Go to the CA mmc (testcompany-test-ca) inside server manager, select properties and go to the extensions tab, select extension Authority information access (AIA) and press add.

Here we need to enter the URL that the OCSP responder will use, we also have to keep in mind that this URL should be reachable by external clients, and we also have to consider which port to use. I have chosen to use the same hostname as we are going to use for the VPN connection:, I also chose to use port 8080 for this OCSP service, so the URL would be

aia location

Press ok to save this information you will get back to the AIA extension screen, tick include in the online certificate status protocol (OCSP) extension and press ok.

You will receive the question that the CA service needs to be restarted, so just do that.

Finally we need to setup IIS to bind to port 8080 for the online responder, so go to IIS manager, right click the default website, bindings, and set the binding to port 8080.

We are almost done, we now need to request a new certificate for the VPN server (which includes the OCSP URL) but before we do that we will learn how to check revocation information using certutil. We will first export our existing vpn certificate to a file. So run, mmc, add remove snap in, certificates, computer, local computer, go to the personal store and export the certificate to c:\vpn.cer.

Then run cmd and change to the c:\ directory where you enter certutil -URL vpn.cer and press enter.


When we select CRL’s from CDP, and press retrieve, we will see that only the LDAP location is verified, the http location will have status failed, which makes sense since we have changed the port of the default website to 8080 instead of 80. Of course we should at least fix  this for the local network, so we have to add port 80 as an additional binding for IIS, so that we bind to both port 80 and port 8080.

When we click on OCSP from AIA, we will get no URL’s status, since this certificate doesn’t know we now use OCSP, that’s why we need to request a new certificate for our VPN server.

So let’s do just that, go to run, mmc, add remove snap in, certificates, computer, local computer, to to the personal store and request a new certificate, right mouse click, all tasks, request new certificate, next, and again press the more information is required under the web server certificate, set the common name to and press add, then okay, select web server and press enroll. Finally press finish.

Let’s check the Authority information access (that’s the one used by OCSP) on our new certificate, and also copy the certificate hash to a file, because we will need to adjust the certificate bindings for the SSTP service again. Also we are going to export the certificate to a file (vpnnew.cer) we are going to  use this file with certutil to check revocation. The hash for my new certificate is d9de5adf34b2edb0eb7530c78a0e74c37989fc51. The AIA are:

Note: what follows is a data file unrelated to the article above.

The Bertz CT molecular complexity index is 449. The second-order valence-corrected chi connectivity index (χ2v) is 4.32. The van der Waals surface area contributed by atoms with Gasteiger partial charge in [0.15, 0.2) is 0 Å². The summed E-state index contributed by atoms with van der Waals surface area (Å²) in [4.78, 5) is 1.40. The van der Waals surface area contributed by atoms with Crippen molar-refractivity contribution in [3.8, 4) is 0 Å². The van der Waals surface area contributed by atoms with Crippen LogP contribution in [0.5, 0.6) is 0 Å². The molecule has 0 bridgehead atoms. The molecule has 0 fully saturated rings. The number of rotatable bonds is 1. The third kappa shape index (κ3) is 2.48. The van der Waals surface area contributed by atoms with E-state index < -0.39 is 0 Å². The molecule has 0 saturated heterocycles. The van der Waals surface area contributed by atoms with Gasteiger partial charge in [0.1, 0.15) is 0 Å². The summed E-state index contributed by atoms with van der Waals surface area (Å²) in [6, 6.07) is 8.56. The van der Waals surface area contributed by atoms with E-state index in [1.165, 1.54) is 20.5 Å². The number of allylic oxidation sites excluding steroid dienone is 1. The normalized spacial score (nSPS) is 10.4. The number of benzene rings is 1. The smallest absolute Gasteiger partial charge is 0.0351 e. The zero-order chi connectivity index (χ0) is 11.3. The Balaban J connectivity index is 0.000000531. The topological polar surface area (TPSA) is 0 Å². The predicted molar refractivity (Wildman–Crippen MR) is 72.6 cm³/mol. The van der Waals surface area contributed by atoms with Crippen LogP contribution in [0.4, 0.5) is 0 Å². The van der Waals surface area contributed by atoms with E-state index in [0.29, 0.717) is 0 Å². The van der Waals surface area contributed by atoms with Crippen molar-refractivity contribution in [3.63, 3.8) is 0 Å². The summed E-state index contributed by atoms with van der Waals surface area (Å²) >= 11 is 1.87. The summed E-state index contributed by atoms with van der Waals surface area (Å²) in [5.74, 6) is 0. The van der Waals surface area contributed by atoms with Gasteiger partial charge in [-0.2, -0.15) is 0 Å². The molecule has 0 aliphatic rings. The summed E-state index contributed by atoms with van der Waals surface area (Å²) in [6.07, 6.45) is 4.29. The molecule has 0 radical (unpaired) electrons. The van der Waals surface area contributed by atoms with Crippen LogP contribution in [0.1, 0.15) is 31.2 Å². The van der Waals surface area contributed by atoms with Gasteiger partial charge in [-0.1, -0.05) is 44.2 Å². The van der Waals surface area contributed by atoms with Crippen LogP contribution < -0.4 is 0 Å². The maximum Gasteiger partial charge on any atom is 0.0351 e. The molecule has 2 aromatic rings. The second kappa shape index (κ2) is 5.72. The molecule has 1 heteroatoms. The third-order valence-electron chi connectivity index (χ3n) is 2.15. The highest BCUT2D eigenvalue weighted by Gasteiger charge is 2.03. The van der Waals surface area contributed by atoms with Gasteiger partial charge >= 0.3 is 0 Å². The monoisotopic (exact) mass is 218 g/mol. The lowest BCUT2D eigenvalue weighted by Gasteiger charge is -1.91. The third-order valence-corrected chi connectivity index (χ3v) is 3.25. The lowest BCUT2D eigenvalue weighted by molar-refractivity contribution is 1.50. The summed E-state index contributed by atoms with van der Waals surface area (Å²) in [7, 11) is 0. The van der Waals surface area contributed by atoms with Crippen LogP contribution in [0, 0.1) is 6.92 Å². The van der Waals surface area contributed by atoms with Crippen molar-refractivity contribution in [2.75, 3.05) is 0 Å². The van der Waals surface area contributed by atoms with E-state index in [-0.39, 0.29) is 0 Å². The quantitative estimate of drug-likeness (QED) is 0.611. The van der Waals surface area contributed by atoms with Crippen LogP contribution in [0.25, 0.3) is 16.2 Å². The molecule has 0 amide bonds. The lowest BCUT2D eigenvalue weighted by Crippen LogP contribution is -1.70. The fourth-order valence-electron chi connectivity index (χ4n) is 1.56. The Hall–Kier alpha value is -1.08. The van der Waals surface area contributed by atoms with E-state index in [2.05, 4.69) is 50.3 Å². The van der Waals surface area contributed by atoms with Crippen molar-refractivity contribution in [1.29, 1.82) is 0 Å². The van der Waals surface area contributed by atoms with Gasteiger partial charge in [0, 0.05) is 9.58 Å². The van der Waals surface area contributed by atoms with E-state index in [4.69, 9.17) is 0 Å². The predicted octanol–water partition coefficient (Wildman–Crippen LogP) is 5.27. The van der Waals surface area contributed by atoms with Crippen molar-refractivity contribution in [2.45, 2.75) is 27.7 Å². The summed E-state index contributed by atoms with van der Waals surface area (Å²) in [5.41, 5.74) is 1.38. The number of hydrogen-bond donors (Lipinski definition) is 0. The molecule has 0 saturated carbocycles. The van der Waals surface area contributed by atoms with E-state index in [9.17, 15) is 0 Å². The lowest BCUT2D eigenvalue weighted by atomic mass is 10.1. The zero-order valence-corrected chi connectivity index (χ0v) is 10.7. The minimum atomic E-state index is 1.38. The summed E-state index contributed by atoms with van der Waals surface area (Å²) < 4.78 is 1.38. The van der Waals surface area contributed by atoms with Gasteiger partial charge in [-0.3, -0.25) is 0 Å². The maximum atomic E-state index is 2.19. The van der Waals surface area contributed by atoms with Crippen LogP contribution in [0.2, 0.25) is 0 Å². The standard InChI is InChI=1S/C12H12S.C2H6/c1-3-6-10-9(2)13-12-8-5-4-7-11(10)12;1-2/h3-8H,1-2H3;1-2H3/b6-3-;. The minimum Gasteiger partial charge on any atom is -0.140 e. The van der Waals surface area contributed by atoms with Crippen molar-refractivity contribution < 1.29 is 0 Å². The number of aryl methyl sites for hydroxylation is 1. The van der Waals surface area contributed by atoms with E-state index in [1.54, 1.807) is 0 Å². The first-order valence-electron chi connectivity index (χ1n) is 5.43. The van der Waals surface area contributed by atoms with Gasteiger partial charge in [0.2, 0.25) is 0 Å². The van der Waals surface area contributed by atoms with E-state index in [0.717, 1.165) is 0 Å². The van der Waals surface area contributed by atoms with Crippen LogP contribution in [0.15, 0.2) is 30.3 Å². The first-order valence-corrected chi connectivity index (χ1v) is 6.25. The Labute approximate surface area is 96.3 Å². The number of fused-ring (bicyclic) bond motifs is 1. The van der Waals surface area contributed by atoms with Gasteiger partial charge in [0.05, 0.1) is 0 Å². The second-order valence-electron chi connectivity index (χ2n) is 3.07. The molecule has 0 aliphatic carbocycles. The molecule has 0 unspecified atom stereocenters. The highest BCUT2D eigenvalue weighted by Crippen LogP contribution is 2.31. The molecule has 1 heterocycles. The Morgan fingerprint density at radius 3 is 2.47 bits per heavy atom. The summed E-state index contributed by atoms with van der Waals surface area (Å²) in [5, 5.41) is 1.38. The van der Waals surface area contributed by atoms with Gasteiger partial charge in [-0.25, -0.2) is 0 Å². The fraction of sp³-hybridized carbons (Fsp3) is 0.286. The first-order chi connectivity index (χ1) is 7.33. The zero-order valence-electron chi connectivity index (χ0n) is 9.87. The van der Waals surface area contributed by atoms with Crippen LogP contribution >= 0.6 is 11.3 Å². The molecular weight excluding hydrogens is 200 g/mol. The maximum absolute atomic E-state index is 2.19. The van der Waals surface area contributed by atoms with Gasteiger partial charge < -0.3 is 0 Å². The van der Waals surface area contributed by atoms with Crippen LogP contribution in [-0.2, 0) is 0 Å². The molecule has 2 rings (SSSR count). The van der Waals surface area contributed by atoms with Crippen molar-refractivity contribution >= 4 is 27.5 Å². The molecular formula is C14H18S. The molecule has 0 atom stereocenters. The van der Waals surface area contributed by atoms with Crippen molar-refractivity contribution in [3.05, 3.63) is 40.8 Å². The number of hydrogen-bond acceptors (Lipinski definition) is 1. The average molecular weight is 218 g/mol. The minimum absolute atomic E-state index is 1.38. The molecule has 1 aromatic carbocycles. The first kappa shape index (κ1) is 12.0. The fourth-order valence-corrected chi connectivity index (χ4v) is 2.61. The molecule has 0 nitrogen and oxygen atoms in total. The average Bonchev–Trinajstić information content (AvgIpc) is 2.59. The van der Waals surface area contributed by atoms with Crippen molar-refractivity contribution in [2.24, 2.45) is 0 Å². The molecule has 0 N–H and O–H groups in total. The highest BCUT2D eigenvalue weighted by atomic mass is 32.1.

[1]Authority Info Access
     Access Method=Certification Authority Issuer (
     Alternative Name:
[2]Authority Info Access
     Access Method=Certification Authority Issuer (
     Alternative Name:
[3]Authority Info Access
     Access Method=On-line Certificate Status Protocol (
     Alternative Name:

The last one will be reachable from the Internet (we should add the hostname into dns (also for the SSTP connection) and we should open port 443 (for the SSTP connection) and port 8080 for the OCSP online responder). Not only should we open both ports on our router, but of course also open them at the local windows firewall, port 443 is already open, 8080 isn’t.

Now we need to change the certificate binding for SSTP, be also aware that if you bind a certificate to IIS, this will override the certificate that is binded to SSTP.

netsh http show  ssl, will show that SSTP is still using the old certificate, so we enter the commands to bind the correct certificate with hash d9de5adf34b2edb0eb7530c78a0e74c37989fc51

netsh http delete ssl (to remove the binding from IPv4
netsh http delete ssl [::]:443 (remove binding to IPv6)
reg delete hklm\system\currentcontrolset\services\sstpsvc\parameters /v sha256certificatehash /f

Now we bind the new certificate:

netsh http add sslcert ipport= certhash=d9de5adf34b2edb0eb7530c78a0e74c37989fc51 appid={ba195980-cd49-458b-9e23-c84ee0adcd75} certstorename=MY


netsh http add sslcert ipport=[::]:443 certhash=d9de5adf34b2edb0eb7530c78a0e74c37989fc51 appid={ba195980-cd49-458b-9e23-c84ee0adcd75} certstorename=MY

and finally

net stop sstpsvc /y
net start “routing and remote access”

Now let’s check the revocation from the client pc, copy the vpnnew.cer file to the client (c:\) and run cmd, go to c:\ and enter certutil -url vpnnew.cer enter.

When we now select CRL’s from CDP, we will get failed for Ldap and verified for the certenroll location (we have added a binding for port 80 on IIS again, clients from the Internet will also have failed here. But this doesn’t matter as the client can use OCSP, try this now and we should now have a verified result.

certutil 1

We should now be able to make a connection, both from the local network and also from the Internet, since we can run the revocation check using OCSP at address

This concludes this post, in my next post, we are going to introduce yet another new feature in Windows Server 2008, the new radius server (Network Policy Server or NPS) which enables us to use certificate authentication instead of password authentication, also we are going to introduce NAP (Network Access Protection).

See you later.